Apple has unveiled a minuscule new iPod Shuffle that takes its "smaller is better" mantra to a whole new level, and features technology which allows the advice to read out what song is being played.
The third-generation Shuffle, a slim aluminium rectangle less than 5-centimetres long, takes up about half as much space as the previous version even as it doubles music storage space to 4 gigabytes.
To achieve such a tiny form, Apple had to remove most of the buttons from the body of the £59 device and build them into the headphone cord instead.
"Smaller has tended to work very well for us," said Greg Joswiak, a marketing vice president at Apple.
The trade-off for the low-cost Shuffle always has been the lack of a screen to visually navigate through the music stored on the device. The first-generation Shuffle, which launched in 2005, could hold about 240 songs, arguably not enough to warrant a screen.
Now that the device can carry 1,000 songs, Apple has come up with a way for people to identify the music they're listening to or find songs they want.
A new feature called VoiceOver can, at the push of a button, speak the song and artist name or rattle off the list of custom mixes - called playlists - that the owner has loaded onto the device.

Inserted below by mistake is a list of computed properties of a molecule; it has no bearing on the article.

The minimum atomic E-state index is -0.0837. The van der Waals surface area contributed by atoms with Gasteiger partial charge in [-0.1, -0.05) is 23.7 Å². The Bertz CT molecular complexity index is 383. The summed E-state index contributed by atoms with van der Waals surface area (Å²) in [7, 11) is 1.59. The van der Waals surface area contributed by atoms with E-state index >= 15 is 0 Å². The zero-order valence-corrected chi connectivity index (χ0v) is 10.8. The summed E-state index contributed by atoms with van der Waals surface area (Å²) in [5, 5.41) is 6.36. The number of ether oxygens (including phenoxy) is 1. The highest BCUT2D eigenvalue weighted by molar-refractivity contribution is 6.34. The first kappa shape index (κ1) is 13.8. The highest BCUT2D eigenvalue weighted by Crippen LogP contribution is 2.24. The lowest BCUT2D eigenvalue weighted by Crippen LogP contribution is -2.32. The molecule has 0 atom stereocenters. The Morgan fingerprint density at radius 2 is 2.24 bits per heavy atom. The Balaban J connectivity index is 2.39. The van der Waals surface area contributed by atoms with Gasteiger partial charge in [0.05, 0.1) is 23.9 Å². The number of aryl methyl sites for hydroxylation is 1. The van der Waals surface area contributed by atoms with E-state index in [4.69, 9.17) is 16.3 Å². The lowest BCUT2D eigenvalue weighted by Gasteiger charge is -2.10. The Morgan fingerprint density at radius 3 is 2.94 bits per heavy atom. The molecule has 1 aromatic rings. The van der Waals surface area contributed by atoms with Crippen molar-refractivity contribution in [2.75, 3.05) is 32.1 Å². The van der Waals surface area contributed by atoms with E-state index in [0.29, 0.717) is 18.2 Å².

Here's how it works: As you synchronise a new Shuffle using an updated version of iTunes, your PC or Mac looks at each track and playlist and creates a small file of a computerised voice speaking the title, artist for playlist name.
If a song is in Spanish or Chinese, say, the software figures this out and speaks in the appropriate language. Apple says the device can handle 14 languages.
The new Shuffle, which comes in silver or black aluminium with a shiny stainless steel clip, is set to go on sale this week in the United States.
Joswiak said Apple's own earphones will be the only option for early buyers, but that other companies plan to make compatible headphones as well as adapters for regular headphones.
Ross Rubin, an analyst for market researcher NPD Group, said there's no such thing as "too small" for gadget-happy consumers as long as Apple stays focused on ergonomics and provides a way to secure the device and keep it from getting lost.
But people who do buy a new Shuffle will be paying a premium for Apple's design, he added, noting less-expensive mini-models like SanDisk Corp.'s Sansa Clip and Creative Technology Ltd.'s Zen Stone.
A guided tour of the new iPod Shuffle